Personal Assistance for Independent Living
Personal assistance service is a vital support to enable some persons with disabilities who need some help to live independently, participate actively in their family and community life, and join the workforce.
Personal assistance service is more than just helping a person with intimate personal tasks or activities of daily living. It is also about supporting a person with a variety of tasks in different environments, such as: homes, schools, workplaces, healthcare settings, shopping, banking, travelling, emergency services, etc.
Personal assistance is often viewed as something that is done to and for a person with disability…This thinking is no longer acceptable…WHO, 2010
Persons engaging in personal assistance services are not a passive recipients; rather they have the autonomy and are at the centre of decision-making. They decide what assistance they need, how they prefer to receive assistance, where they need support with their needs, when they want to receive assistance, and who can be their personal assistant.
Who is a Personal Assistant?
A Personal Assistant is a trained professional who provides assistance to individuals who, due to various reasons, have difficulty performing various everyday tasks independently or safely.
It is more commonly known that a Personal Assistant provides assistance to a person with or without disability at home with activities of daily living, such as dressing, bathing, bowel and bladder care, light housekeeping, meal preparation, shopping, and transferring (for example, from wheelchair to bed, from wheelchair to toilet/bath).
However, a Personal Assistant may also provide assistance with other tasks in settings outside of home, such as attending a hospital appointment, taking public transport, attending a forum/conference, attending a sport/cultural activity, casting a vote during elections, surveying potential homes.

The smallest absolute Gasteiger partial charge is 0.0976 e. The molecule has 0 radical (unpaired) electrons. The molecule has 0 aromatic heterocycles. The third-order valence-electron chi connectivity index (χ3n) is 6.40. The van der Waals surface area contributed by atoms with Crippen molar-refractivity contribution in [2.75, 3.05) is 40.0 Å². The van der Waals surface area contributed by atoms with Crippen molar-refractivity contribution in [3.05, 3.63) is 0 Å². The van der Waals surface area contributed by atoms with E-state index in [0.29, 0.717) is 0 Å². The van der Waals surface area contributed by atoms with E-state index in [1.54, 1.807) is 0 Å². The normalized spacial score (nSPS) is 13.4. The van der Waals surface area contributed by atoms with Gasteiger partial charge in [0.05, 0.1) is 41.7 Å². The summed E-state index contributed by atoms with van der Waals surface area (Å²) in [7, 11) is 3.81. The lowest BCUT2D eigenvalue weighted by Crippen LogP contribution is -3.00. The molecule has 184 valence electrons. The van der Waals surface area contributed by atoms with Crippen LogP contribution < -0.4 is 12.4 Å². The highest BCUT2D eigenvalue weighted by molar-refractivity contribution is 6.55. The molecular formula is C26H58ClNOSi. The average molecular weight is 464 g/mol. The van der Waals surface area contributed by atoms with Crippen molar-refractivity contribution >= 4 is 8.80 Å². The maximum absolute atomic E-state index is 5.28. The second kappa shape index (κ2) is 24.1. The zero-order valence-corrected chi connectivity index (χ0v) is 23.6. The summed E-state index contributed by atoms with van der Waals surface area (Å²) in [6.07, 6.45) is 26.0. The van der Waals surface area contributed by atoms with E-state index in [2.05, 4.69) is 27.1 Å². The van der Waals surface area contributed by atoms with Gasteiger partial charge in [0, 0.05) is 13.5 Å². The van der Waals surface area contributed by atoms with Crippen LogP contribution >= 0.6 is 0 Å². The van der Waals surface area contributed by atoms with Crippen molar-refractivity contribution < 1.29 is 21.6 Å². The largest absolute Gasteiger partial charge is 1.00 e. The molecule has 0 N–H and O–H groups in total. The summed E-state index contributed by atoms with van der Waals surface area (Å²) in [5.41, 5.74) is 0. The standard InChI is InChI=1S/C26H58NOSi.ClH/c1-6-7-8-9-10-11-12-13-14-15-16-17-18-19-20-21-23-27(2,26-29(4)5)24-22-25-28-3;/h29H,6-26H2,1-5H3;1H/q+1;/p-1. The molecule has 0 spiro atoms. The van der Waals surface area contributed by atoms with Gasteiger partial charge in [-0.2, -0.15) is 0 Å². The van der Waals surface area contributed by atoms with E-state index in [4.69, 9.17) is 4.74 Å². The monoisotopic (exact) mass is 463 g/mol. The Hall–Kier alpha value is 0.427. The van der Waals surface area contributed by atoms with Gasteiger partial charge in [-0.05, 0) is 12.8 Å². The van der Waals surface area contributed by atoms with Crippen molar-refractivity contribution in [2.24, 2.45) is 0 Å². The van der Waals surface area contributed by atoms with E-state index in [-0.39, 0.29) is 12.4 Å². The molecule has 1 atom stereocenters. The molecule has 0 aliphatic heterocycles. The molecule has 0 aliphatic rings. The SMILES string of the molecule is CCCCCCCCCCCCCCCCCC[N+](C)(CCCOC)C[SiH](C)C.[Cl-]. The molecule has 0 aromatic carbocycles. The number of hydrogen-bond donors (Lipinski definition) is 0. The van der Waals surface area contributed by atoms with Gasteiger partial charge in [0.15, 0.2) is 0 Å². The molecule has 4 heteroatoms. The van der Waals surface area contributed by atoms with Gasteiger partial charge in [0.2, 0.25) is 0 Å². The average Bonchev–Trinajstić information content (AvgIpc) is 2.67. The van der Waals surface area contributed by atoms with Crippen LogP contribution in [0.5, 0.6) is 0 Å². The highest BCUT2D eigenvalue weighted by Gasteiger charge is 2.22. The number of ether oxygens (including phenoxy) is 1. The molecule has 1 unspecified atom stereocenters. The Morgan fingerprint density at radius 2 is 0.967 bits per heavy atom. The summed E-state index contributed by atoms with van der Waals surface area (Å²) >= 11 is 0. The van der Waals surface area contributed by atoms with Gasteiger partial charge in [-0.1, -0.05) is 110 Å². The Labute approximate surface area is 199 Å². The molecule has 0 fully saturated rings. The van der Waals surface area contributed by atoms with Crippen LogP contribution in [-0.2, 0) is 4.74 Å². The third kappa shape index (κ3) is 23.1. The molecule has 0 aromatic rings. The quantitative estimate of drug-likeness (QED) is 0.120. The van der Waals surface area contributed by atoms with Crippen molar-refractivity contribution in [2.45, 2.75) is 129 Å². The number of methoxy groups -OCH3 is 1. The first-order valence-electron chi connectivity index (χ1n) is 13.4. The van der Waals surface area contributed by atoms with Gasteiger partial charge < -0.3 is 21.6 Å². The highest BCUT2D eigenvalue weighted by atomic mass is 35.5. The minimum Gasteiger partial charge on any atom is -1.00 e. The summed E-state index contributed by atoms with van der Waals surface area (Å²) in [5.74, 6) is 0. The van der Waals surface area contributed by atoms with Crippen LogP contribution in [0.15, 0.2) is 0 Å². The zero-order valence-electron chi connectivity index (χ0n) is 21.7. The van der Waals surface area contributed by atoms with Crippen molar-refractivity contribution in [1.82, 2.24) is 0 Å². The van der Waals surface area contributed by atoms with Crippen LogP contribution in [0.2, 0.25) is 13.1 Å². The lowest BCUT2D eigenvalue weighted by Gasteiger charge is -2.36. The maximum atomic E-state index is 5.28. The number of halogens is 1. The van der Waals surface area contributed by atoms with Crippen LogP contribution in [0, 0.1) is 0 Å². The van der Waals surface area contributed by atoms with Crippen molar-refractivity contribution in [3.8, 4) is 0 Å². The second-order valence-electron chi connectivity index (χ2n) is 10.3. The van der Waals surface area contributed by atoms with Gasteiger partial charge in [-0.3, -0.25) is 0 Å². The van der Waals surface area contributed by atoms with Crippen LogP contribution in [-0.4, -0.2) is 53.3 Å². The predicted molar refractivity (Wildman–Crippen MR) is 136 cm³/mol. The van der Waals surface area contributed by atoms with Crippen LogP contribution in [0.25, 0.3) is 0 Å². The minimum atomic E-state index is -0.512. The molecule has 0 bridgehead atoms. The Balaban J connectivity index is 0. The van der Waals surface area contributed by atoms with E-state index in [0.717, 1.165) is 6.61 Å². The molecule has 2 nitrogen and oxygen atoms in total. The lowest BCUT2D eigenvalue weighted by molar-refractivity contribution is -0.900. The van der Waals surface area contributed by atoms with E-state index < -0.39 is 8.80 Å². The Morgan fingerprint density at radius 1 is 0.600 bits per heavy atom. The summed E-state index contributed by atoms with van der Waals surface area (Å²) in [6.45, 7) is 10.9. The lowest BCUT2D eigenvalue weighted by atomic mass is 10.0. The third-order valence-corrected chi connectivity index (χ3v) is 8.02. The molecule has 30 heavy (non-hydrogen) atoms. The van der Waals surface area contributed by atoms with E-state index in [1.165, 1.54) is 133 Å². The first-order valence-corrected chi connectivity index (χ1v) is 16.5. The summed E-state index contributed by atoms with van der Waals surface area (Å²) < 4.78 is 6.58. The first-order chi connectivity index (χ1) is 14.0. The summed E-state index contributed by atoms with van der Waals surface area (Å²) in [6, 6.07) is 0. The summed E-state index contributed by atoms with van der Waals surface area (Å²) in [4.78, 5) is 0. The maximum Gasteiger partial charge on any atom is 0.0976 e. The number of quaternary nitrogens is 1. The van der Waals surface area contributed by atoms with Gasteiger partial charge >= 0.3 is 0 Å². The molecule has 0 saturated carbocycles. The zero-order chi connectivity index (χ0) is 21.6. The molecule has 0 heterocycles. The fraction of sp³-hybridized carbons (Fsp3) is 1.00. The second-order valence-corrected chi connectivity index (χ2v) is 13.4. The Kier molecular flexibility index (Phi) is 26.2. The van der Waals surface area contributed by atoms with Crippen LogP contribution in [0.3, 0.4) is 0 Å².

Who uses Personal Assistants?
Many people of different age and with diverse needs use personal assistance services, including the elderly or persons with disabilities. People who are recovering from an illness or injury may also require temporary personal assistance services.
*Note: Resources linked are in English and pdf or webpage format, unless stated otherwise.
Personal assistance, chapter in book: Community-based Rehabilitation: CBR Guidelines, by World Health Organization (WHO)
Personal Assistance: The key to Independent Living by Dr Adolf Ratzka
Reports from Other Countries/Regions
Personal Assistance Services in Europe by European Network on Independent Living (ENIL)
What is good personal assistance made of? Results of a European survey (available in webpage, pdf, epub and audio format) by European Network on Independent Living
Making the Move to Managing Your Own Personal Assistance Services (PAS): A Toolkit for Youth With Disabilities Transitioning to Adulthood by The National Collaborative on Workforce and Disability for Youth, HeiTech Services, Inc., Concepts, Inc.
Personal Assistance In The Workplace: A Customer-Directed Guide Manual by VCU Rehabilitation Research and Training Center on Workplace Supports
Hiring, Training, And Supervising Personal Assistants in Part Two: To The Consumer by Independent Living Institute